The etiology of CKD among MHD patients was diabetes mellitus in 15 (30%), hypertension in 11 (22%), both hypertension and diabetes mellitus in six (12%), ADPKD in four (8%), analgesic nephropathy, obstructive nephropathy and idiopathic in three patients each (6%), pri­mary glomerular disease and chronic pyelo­nephritis in two patients each (4%) and renal artery stenosis in one patient (2%) [Figure 1], [Table 4].

   Discussion Top

In our study, the pattern of dyslipedemia in ESRD patients on MHD showed hypertrigly­ceridemia, elevated LP-a and reduced HDL-c. Also, patients on MHD treatment had signifi­cantly low BMI as compared to control group, a finding that has been observed in several other studies [11],[12] About 48% of the patients on MHD, in our study, had BMI < 18.5 kg/m 2 ; this indicates increased prevalence of malnu­trition in our patients according to WHO gui­delines for adults. [13] In our study, 42% were of normal weight, 8% were over weight and 2% were obese in the MHD group. In contrast, Tourn et al reported that 59% had normal weight, 24% were over weight and 17% were obese in their MHD patients. [14] This indicates that our patients are more malnourished as com­pared to their western counterparts.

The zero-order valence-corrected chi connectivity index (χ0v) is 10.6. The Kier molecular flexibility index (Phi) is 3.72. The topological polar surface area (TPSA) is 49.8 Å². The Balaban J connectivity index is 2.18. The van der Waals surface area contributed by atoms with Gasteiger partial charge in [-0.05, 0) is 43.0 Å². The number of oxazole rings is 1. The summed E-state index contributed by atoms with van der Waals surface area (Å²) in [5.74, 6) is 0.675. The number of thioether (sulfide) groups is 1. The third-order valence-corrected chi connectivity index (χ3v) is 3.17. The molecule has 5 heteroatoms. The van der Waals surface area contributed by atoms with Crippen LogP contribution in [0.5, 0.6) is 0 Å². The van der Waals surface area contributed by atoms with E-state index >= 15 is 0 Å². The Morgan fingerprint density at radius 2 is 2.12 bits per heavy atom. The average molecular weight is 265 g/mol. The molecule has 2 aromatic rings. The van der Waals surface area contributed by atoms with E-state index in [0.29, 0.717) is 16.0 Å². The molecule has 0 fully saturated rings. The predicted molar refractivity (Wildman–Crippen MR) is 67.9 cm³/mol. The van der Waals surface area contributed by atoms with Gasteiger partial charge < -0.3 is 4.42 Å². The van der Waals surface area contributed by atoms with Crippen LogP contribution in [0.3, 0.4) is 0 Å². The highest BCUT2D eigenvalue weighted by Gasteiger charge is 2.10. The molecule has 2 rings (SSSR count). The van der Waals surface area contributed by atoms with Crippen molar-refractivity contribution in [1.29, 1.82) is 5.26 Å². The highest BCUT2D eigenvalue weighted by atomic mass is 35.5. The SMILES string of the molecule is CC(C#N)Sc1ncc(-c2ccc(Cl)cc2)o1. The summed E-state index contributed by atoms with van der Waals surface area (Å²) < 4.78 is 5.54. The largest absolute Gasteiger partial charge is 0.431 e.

In our study, the serum triglyceride levels were found to be significantly higher in MHD patients as compared to control group. Similar hyper­triglyceridemia was also observed in several other studies including the CHOICE study. [15],[16],[17],[18]

The second most common lipid abnormality in our study was low HDL-c level as compared to healthy volunteers. HDL-C was similarly found to be low in MHD patients by Pennell P et al [17] and in the CHOICE study. [18] Piperi C et al [19] also reported significantly low HDL-c level in their study. Total cholesterol, LDL-c, VLDL-c and chylomicrons were not significantly diffe­rent between the patient and control groups.